Squid, cuttlefish, octopus and nautiluses are all members of a group collectively known as cephalopods. This name refers to the strange shape of these animals, where all their limbs come directly off their head. The name cephalopod comes from the Greek words kephalos for head and podos for foot. They are “head-footed”. The equivalent form in a human would be having our arms and legs attached around the edges of our mouth.
We have limited contact with them because they are so good at hiding and escaping. These animals are some of the most vulnerable to predators, with most lacking a shell in which to hide, lacking armour, they have no spines and very few are poisonous. Their bodies are all muscle, making them an ideal meal. As a consequence, they have evolved many ways to avoid detection, remain hidden or make quick escapes. Most species only come out under the cover of darkness.
These animals are some of the most complex, diverse and fascinating creatures on earth. They are voracious top-level predators. Many have large brains and complex behaviours. Their skills include rapid colour changes, shape changing, squirting ink decoys or smoke screens, dropping and regrowing limbs, swimming through sand and flying through the water.
Cephalopods are only found in marine and estuarine waters, there are no freshwater species. They occur in all oceans of the world from the hot tropical waters of the equator to the frigid waters of both the Arctic and Antarctica, where they can live in temperatures as low as -2 degrees Celsius. They are found at all depths, from intertidal reed flats to at least 7km deep where they live in permanent darkness. Many species are bottom dwelling (benthic), while others spend their entire lives in surface waters or midwater (pelagic).
Cephalopods come in all shapes and sizes but most share a number of common features; click on the headings below to find out more.
All cephalopods are carnivores, most taking live prey. None feed on plant matter.
Fast growing and short-lived
Most cephalopod species can be considered fast growing and short-lived, many for less than 1 or 2 years. The exceptions seem to be the deep water and polar species as well as the nautiluses, which may live longer.
All cephalopods are “head-footed”. The limbs of these animals come off the head as a ring around the mouth. In one way the limbs could be considered as “superlips”. In most groups the limbs bear rows of gripping suckers.
All the body organs are stored in a bag or tubelike body, known as a mantle. When you eat squid (calamari) rings, these are cross sections of the tubular mantle.
Beak and radula
All cephalopods possess a hardened beak, similar to the beak of a parrot. Most species also have a special toothed tongue (known as a radula), a long thin strip bearing rows of sharp teeth which is typically used to tear up food. The beak and radula are used together to chew food into small pieces.
All cephalopods have a donut shaped brain developed around the food tube (oesophagus).
All cephalopods have two eyes. In most species these are well developed consisting of retina, lens and iris, showing many similarities to the eyes of vertebrate animals including humans.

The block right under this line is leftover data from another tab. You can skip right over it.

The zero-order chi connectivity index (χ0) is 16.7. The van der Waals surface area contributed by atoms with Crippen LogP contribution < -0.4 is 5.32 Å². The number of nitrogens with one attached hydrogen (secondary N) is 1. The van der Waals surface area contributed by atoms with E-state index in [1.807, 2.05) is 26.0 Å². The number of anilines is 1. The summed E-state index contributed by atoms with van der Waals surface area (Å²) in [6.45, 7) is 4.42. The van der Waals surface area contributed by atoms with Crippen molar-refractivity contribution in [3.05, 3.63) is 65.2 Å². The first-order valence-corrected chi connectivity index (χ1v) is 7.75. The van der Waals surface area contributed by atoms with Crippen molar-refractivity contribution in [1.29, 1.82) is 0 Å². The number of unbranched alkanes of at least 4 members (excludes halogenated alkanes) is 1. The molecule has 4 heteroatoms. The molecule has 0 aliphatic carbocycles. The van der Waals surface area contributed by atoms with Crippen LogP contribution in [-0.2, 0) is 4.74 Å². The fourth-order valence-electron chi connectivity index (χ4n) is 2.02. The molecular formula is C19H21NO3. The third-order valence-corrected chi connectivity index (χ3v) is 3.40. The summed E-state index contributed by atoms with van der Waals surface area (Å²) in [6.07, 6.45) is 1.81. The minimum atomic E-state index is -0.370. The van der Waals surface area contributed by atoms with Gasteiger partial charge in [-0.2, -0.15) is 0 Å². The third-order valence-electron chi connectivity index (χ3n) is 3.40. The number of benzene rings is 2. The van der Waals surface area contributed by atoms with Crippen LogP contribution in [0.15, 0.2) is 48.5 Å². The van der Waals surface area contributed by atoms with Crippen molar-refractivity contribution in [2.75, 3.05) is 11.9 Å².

The blood of cephalopods is transparent blue. This colour is caused by a respiratory pigment based on a copper atom compared with the iron respiratory pigment that makes human blood red.
Most species have three hearts, one over each gill (branchial hearts) and one central (systemic) heart.
Cephalopods have two to four gills suspended within a cavity under the body. Each consists of numerous leaflike plates. Rhythmic pumping of the mantle draws seawater into the gill cavity via its wide opening. The expired water is channelled through the funnel.
All cephalopods have a muscular tubelike funnel which squirts water out of the gill cavity when the body is contracted. The funnel can be aimed in different directions allowing cephalopods to use these strong jets of water for fast propulsion, to squirt ink or as a threat to potential predators.
Most cephalopods can produce ink from a special gland embedded in their liver. This highly concentrated pigment is released with jets of water through the funnel to form decoys or smokescreens.
Most cephalopod species have some form of shell. It is external in nautiluses, internal in cuttlefish and many squid, and reduced to two tiny rods in octopus. Some cephalopods have lost their shell completely.
Many cephalopods have fins for locomotion, including cuttlefish, squid and deep sea finned octopus.
Cephalopods are probably most famous for their amazing skin, capable of rapidly changing colour and shape in many species. These changes are used for camouflage, mimicry, alarm displays and different forms of communication.
For most cephalopods reproduction and life cycle follow the same basic system. The sexes are separate and fixed from birth. Males produce special packages in which they store sperm. These are known as spermatophores and they can be considered waterproof containers for passing packets of sperm to the female. Males usually have one or two modified arms which are used to hold and pass the spermatophores to the female. She takes the sperm and uses it immediately or stores it until ready to fertilise and lay her eggs. Most cephalopods are “big bang” spawners, meaning they have a single breeding season then die of old age.